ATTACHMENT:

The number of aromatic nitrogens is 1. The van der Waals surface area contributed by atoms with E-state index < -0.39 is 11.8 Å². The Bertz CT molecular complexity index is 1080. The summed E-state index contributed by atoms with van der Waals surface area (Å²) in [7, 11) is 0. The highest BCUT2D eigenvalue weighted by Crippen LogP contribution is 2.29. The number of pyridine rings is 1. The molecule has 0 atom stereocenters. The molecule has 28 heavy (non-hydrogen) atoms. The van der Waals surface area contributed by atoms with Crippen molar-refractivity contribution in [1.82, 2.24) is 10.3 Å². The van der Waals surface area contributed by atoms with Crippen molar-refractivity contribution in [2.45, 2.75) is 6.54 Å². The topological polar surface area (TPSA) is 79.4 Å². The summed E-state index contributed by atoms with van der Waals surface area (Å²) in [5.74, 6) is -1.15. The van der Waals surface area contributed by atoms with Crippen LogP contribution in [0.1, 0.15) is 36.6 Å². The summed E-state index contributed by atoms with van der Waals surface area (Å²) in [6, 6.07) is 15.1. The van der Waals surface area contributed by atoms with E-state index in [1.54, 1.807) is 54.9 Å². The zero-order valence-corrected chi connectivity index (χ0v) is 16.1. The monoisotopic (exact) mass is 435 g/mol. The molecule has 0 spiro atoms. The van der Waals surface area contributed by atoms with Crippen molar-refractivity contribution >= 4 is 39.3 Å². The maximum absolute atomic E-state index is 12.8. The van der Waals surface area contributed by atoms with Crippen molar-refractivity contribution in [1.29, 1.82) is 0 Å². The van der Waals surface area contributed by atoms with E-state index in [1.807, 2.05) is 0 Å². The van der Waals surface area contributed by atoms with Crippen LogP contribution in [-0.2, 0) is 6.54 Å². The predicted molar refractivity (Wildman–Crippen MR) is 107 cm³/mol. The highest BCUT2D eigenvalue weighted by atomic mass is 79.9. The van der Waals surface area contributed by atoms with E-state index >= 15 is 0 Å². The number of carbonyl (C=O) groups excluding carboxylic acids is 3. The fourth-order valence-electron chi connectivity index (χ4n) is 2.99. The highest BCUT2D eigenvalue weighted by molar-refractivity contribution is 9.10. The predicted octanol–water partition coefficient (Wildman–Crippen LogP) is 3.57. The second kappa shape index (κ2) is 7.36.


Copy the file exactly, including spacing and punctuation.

The number of aromatic nitrogens is 1. The van der Waals surface area contributed by atoms with E-state index < -0.39 is 11.8 Å². The Bertz CT molecular complexity index is 1080. The summed E-state index contributed by atoms with van der Waals surface area (Å²) in [7, 11) is 0. The highest BCUT2D eigenvalue weighted by Crippen LogP contribution is 2.29. The number of pyridine rings is 1. The molecule has 0 atom stereocenters. The molecule has 28 heavy (non-hydrogen) atoms. The van der Waals surface area contributed by atoms with Crippen molar-refractivity contribution in [1.82, 2.24) is 10.3 Å². The van der Waals surface area contributed by atoms with Crippen molar-refractivity contribution in [2.45, 2.75) is 6.54 Å². The topological polar surface area (TPSA) is 79.4 Å². The summed E-state index contributed by atoms with van der Waals surface area (Å²) in [5.74, 6) is -1.15. The van der Waals surface area contributed by atoms with Crippen LogP contribution in [0.1, 0.15) is 36.6 Å². The summed E-state index contributed by atoms with van der Waals surface area (Å²) in [6, 6.07) is 15.1. The van der Waals surface area contributed by atoms with E-state index in [1.54, 1.807) is 54.9 Å². The zero-order valence-corrected chi connectivity index (χ0v) is 16.1. The monoisotopic (exact) mass is 435 g/mol. The molecule has 0 spiro atoms. The van der Waals surface area contributed by atoms with Crippen molar-refractivity contribution >= 4 is 39.3 Å². The maximum absolute atomic E-state index is 12.8. The van der Waals surface area contributed by atoms with Crippen molar-refractivity contribution in [1.29, 1.82) is 0 Å². The van der Waals surface area contributed by atoms with E-state index in [1.807, 2.05) is 0 Å². The van der Waals surface area contributed by atoms with Crippen LogP contribution in [-0.2, 0) is 6.54 Å². The predicted molar refractivity (Wildman–Crippen MR) is 107 cm³/mol. The highest BCUT2D eigenvalue weighted by atomic mass is 79.9. The van der Waals surface area contributed by atoms with E-state index >= 15 is 0 Å². The number of carbonyl (C=O) groups excluding carboxylic acids is 3. The fourth-order valence-electron chi connectivity index (χ4n) is 2.99. The highest BCUT2D eigenvalue weighted by molar-refractivity contribution is 9.10. The predicted octanol–water partition coefficient (Wildman–Crippen LogP) is 3.57. The second kappa shape index (κ2) is 7.36.